Rush Limbaugh has his . . . well, here is mine. This is my record of news stories and issues that interest me. You can also find more headlines at the site where I serve as editor: The Common Voice.

Wednesday, March 02, 2005

Caught in a funk

Jay Nordlinger on National Review Online

For the last several days I have been fighting a weight. Prehaps calling it a funk is a little too drastic, but it just sounds right. It seems to have come about due to me taking the time to watch a documentary produced for Channel 4 in England entitled, "Beam Me Up Jesus." An entire segment dealt with a visit of the videographers to my campus. Of course, it was then my job to host them and get them the information they sought.

They were two really nice guys to get to know. They also did the best job of any "journalists" in presenting themselves as seeking the clear view of the story. Unfortunately, they were liars. I mean, I don't say that to be sensational. They were liars. Their whole visit was a charade in order to create a mockumentary - a sacriligious one at that.

Don't think I was entirely naive. I expected it not to be a promotional piece. However, I did not expect it to be so purposefully edited to create their little joke. And people wonder why BJU is hesitant to open to "journalists" - we have good reason.

Then today I pick up the paper and read The Greenville News' Ron Barnett's piece "Religious icon stirs emotions." Here again I see a piece written with the "journalist" using his arrangement of interviews and editing of conversations to make a point - not to inform, but to advance one side of the issue.

Then I read the following on NRO by Jay Nordlinger. At least I don't feel alone:
In The New Yorker, I spotted the snottiest little piece to come down the pike since . . . the last time I read The New Yorker. It is about some West Point cadets, who were taken to the Metropolitan Opera to see Turandot. Civilize 'em, you know - make 'em less beastly, less embarrassing to their fellow Americans who work for or read The New Yorker.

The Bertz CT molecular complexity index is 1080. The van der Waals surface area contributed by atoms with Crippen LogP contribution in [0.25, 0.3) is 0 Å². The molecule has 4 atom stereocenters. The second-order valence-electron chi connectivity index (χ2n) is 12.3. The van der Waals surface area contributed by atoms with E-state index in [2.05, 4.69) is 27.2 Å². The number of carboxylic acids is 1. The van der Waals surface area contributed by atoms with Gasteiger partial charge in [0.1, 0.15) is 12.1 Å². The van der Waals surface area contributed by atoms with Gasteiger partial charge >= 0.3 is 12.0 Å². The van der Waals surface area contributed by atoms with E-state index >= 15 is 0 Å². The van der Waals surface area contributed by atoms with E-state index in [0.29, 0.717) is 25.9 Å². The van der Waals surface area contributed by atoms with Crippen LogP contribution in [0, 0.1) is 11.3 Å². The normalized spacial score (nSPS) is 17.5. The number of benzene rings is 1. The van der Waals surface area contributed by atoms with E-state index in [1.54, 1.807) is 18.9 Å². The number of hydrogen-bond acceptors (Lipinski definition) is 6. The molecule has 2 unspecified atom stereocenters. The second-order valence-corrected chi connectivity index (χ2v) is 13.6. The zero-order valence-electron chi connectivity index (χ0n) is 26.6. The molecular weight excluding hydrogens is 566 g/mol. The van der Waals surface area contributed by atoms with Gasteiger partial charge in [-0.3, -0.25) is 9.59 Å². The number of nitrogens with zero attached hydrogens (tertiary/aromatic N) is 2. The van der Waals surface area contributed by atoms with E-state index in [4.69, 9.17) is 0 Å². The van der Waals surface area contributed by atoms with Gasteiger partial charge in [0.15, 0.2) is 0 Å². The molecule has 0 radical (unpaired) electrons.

(By the way, when you say "Turandot," go ahead and pronounce the final "t." Many don't, in the mistaken belief that French is in order. Turandot is an Italian opera about a Chinese princess. Pronounce the "t" - if you can stand to be corrected incorrectly. I would bet most of the tea in Turandot's China that the author of this snotty little article pronounces the name incorrectly.)

Let me cite the last line of the article: "Ernest Lee [a cadet], descending to the coat check, declared his intention to develop his newfound taste for Puccini at the first opportunity. 'I want to get the soundtrack,' he said."

Ha, ha, ha - dumb soldier said "soundtrack," as though the opera were a movie. Journalists have extraordinary power, for good or ill. I think about this a lot. By some artful arranging of sentences and so on, you can make anyone - even an Einstein - look stupid. I hope I don't do it (too often).
Well, with all of this in mind, I plan to spend my day with Tony Walker, a reporter with the Australian Financial Review. I can't help but wonder what it real motive might be... I don't like to be cynical... Maybe it is just the funk.


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